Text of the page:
God identifies Abram and one day says to him: “Leave your country, your people and your father’s household and go to the land I will show you”. Imagine how hard that might be to do – especially when the destination is unknown. Pack up everything and I’ll let you know which way to go. Talk about taking a step of faith. God chose the right guy. Abram is just one of many who obediently step out in faith.

We too come to decision points in our lives. What college or major? Is he/she the one for me? Do we accept this job and move to ___? Am I being called to change careers? The answers to these questions (and more like them) do much to shape and form who we become. While this is true, I believe the line goes something like this: “The proof is in the details”. The decisions and choices that we make each and every day are what really reveal who and whose we are. The ways we love God and love others, the faith and trust that guides our lives, the compassion and grace that steers our relationships, the humble servsnt’s heart – these are the qualities that lead us to our career, to our spouse…

calls out to us each day as the Holy Spirit leads, guides, convicts, corrects, nudges, whispers. At each big decision point and at every small decision point, may our faith be our guide. If put to it like Abram was, may we too step out in faith, trusting fully in God.

Prayer: Lord God, the decisions I make today – the thoughts, the words, the actions – all shape and form me. They lead to who I will be tomorrow. Shape and form me more into your image. Amen.


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2020 – Committing

Reading: Ephesians 1: 3-14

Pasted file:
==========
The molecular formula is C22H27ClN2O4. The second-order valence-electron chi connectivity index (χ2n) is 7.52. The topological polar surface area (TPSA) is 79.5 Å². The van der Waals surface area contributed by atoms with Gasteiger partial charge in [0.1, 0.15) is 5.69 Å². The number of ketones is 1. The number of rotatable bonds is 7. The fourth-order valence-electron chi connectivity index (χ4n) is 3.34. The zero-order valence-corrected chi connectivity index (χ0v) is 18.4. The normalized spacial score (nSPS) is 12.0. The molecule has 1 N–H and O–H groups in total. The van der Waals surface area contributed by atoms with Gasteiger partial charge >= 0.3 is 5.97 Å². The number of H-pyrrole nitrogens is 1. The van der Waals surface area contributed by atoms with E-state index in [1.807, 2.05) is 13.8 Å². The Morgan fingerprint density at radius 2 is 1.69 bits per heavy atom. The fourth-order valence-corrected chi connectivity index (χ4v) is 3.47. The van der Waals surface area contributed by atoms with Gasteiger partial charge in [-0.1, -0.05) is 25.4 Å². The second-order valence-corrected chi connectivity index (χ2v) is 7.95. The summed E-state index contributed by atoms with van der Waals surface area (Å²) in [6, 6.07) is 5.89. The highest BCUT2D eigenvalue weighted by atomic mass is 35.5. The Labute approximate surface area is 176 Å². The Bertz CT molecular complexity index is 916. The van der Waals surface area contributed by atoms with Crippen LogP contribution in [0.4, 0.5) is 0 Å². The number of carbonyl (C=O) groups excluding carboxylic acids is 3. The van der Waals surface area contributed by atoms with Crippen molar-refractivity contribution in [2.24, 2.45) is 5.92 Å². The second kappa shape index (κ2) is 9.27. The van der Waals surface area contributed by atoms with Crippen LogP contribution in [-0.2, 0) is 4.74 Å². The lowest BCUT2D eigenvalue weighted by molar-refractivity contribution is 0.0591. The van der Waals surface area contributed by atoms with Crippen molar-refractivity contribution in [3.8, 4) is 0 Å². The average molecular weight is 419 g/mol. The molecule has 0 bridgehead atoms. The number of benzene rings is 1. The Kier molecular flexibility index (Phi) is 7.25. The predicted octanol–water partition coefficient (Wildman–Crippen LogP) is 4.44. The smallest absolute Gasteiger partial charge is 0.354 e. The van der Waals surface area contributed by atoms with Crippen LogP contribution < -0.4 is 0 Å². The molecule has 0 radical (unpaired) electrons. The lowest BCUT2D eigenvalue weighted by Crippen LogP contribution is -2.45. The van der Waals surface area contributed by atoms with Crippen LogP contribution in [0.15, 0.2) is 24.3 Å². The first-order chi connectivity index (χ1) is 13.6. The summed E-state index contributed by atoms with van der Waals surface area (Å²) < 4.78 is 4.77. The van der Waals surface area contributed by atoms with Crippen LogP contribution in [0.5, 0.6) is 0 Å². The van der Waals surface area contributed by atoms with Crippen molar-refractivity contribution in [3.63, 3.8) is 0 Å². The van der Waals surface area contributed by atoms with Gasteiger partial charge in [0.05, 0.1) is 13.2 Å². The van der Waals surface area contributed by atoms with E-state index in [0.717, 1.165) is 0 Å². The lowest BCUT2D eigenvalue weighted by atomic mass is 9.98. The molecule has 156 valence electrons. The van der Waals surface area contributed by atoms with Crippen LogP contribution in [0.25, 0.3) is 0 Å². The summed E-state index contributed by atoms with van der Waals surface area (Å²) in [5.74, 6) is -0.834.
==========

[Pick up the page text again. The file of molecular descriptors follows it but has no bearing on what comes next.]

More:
Verse 4: “He chose us in him before the creation of the world to be holy and blameless in his sight”.

Our verses for today are a great reminder for us, as disciples of Jesus Christ, of who we are in him. These verses are a great summary of the good news. These verses also continue with the “now and not yet” of Advent and also add in a touch of the past. In verse four we again read: “He chose us in him before the creation of the world to be holy and blameless in his sight”.

My mind connects to John 1: 1-5 when I read these words. In John’s gospel we read of Jesus in the same time frame: “In the beginning was the Word…”. This is the time frame that Paul is referring to. Since before Genesis 1 happened, you and I have been chosen by God to be holy and blameless. When we claim our “inheritance” and stand before the throne, we will be made forever holy and blameless in his sight. In this life, when we confess and repent of our sins, God takes away our sin and the shame and guilt and we do stand for a time as holy and blameless in his sight. But that time is usually short-lived. Our selfish hearts and the lures of the flesh draw us back into the world and we are no longer without sin. We do not remain in sin, but this is a cycle that we are pretty much always engaged in as we live in the flesh. Our human nature and our divine nature are ever at odds.

As we near 2020 I encourage you to consider the bigger scope of your faith journey. It is a journey towards perfection in this life. The times of walking as a disciple increase as our forays into sin decrease. As we walk the road of faith our love of God and neighbor grows. This leads us to walking longer stretches as children of the light. Our ears become more and more attuned to the Holy Spirit and our ability to be holy increases with the maturing of our faith. So as we enter 2020, what faith practice could you commit to for the coming year that would move you closer to following Jesus Christ more fully? Ponder it and pray over it, then commit!

Prayer: Lord God, as 2020 is about to dawn, help me to commit to being a better reader. Lead and guide me to grow closer to you and to my brothers and sisters in Christ as I commit to this plan. May this all be so in 2020. Amen.